The average age of a John Hancock Vitality Program participant is only about 42 to 44, and one encouraging sign is that, as of early December, no program participant had died from COVID-19, Tingle said. (Most people who die from COVID-19 tend to be over 65 years old.)
Tingle said he thinks a life insurer like John Hancock is the natural sponsor of a program like the Vitality program, because it forms relationships with policyholders that often last for many decades.
“We’re not trying to turn our customers into marathon runners,” Tingle said. But, in the long run, he said, persuading insureds to eat better, move more and get their health screenings is bound to pay off.
John Hancock presents the Vitality Plus program to agents as something that can appeal to affluent prospects, who tend to place a high value fitness and may enjoy some of the travel-oriented discounts and perks the program offers, such as hotel discounts.
The Internet of Bodies
John Hancock and Vitality have not been using Apple Watch blood oxygen data or Apple Watch cardiogram data to run the health incentive program.
But, because the companies are using heart rate data from digital devices to verify exercise levels, they are part of the ”Internet of Bodies” — efforts to connect people’s bodies to the internet through biometric sensors and other devices.
Andrea Matwyshyn, a professor at Penn State University’s law school, used the term “Internet of Bodies” in a widely cited paper published by the William & Mary Law Review in 2019. She focused mainly on the legal issues involved with connecting human bodies to the Internet
Xiao Liu of McGill University and colleagues then wrote in another widely cited paper, for the World Economic Forum, that the Internet of Bodies could lead to insurers discriminating against people in unfair ways.
Vitality says the kinds of internet-powered health incentive programs it runs help people and society as a whole, not just insurers.
In South Africa, Vitality has about 400,000 active participants in its exercise incentive program, and those participants have increased their number of physical activity days by 39%, Vitality says.
But the sensitive nature of the Internet of Bodies may put constraints on what insurers can do with digital devices and health incentive programs.
Vitality has focused mainly on talking about what its program can do for the well-being of the health incentive program participants themselves.
Oracle Corp., the business software company, reported in June 2020 that some insurers were already collecting streams of COVID-19 data from wearable devices. Those insurers are hoping to use the data to manage future COVID-19 risk, Oracle said.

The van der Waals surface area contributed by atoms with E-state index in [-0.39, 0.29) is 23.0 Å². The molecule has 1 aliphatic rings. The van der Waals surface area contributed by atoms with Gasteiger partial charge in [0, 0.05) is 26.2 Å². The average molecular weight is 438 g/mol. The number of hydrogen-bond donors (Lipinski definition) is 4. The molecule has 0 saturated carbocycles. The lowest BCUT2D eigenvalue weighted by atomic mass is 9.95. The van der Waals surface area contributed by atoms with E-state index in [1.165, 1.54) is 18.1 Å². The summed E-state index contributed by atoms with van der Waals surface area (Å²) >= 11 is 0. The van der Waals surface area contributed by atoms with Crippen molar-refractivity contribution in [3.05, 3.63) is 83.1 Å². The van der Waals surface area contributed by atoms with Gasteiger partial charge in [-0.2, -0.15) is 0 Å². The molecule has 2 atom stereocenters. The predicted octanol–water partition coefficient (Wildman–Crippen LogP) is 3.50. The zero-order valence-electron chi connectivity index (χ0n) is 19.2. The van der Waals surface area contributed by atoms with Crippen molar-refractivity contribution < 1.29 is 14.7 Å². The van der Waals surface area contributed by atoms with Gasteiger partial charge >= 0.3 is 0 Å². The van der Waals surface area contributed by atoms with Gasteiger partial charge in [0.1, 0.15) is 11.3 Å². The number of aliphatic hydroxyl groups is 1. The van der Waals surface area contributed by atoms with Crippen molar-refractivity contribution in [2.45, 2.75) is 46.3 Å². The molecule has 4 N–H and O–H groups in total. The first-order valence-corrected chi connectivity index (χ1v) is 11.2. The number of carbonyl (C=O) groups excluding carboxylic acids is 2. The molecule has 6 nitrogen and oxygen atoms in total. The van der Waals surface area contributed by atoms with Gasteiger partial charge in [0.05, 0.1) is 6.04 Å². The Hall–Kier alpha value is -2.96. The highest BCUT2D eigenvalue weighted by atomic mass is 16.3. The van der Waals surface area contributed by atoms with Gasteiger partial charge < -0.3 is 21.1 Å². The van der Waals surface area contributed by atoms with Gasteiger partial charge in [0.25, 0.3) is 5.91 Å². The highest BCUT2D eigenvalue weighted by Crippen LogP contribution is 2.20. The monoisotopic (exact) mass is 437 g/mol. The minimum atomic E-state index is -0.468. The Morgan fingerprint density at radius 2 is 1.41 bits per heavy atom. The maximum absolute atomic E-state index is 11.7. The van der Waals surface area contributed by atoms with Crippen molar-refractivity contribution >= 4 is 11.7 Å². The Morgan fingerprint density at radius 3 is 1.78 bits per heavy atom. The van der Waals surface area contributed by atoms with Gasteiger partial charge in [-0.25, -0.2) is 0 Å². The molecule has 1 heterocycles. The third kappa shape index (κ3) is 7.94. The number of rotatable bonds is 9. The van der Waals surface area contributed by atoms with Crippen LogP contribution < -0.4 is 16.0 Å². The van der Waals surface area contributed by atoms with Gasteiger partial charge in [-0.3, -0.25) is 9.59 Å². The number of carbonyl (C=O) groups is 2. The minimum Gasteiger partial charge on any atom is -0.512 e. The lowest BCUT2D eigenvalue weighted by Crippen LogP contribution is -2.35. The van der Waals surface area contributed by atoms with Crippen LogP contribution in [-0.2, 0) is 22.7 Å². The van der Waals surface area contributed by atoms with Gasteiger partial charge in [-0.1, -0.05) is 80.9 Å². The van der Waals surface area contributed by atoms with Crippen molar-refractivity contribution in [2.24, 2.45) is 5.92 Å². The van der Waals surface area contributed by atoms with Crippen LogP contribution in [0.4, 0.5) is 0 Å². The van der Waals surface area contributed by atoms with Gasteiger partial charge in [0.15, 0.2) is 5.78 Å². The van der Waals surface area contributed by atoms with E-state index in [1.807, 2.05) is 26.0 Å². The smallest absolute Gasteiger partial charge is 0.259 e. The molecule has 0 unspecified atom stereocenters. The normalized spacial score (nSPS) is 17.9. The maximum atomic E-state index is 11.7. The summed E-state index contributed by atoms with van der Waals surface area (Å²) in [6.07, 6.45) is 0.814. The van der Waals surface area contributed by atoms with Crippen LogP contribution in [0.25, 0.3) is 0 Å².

If insureds agree to send wearables data to insurers, the firms could warn the insureds when they seem to be suffering from early COVID-19 symptoms, Oracle said.
Conor Heneghan and other researchers at Fitbit — the maker of one brand of the devices available to John Hancock’s Vitality Plus program participants — reported in August 2020 that they could use Fitbit data to detect about half of COVID-19 cases one day before participants reported the onset of symptoms.
“This is important because people can transmit the virus before they realize they have symptoms or when they have no symptoms at all,” Heneghan wrote in a summary of the research published by Fitbit. “If we can let people know they should get tested a day before symptoms begin, they can isolate and seek care sooner, helping to reduce the spread of COVID-19.”
Another team, led by Tejaswini Mishra of Stanford University, reported in Nature Biomedical Engineering in November 2020, that it had analyzed wearable device heart rate, step count and sleep data for about 5,300 people, including 32 people who had COVID-19.
The team said 22 of the 32 people who developed COVID-19 had changes in their heart rate, step count or time asleep before COVID-19 symptoms showed up, according to Mishra’s team.
Vitality USA’s Gilbert has not been using health incentive program participants’ heart rates to create COVID-19 forecasts, but he can use a community or employer’s underlying Vitality population health statistics to predict how hard the pandemic will affect that group of people, he said.
One simple protective step an insurer or employer can take is to send $30 pulse oximeters, or blood oxygen measuring tools to plan members who appear to be at high risk of developing severe COVID-19, Gilbert said.
If people know their blood oxygen levels, that reduces the odds that they’ll go to the hospital emergency room simply because they have an annoying cough, and increases the odds that they’ll seek appropriate care if they’re have serious problems with breathing, Gilbert said.
Something else Gilbert has noticed is that Vitality participant activity levels and shopping patterns change in roughly the same way when COVID-19 begins to surge in a community, no matter the location.
Program participants in communities with surging COVID-19 tend to eat out less, cook more at home, stop exercising at outside fitness facilities and spend more on home exercise equipment, Gilbert said.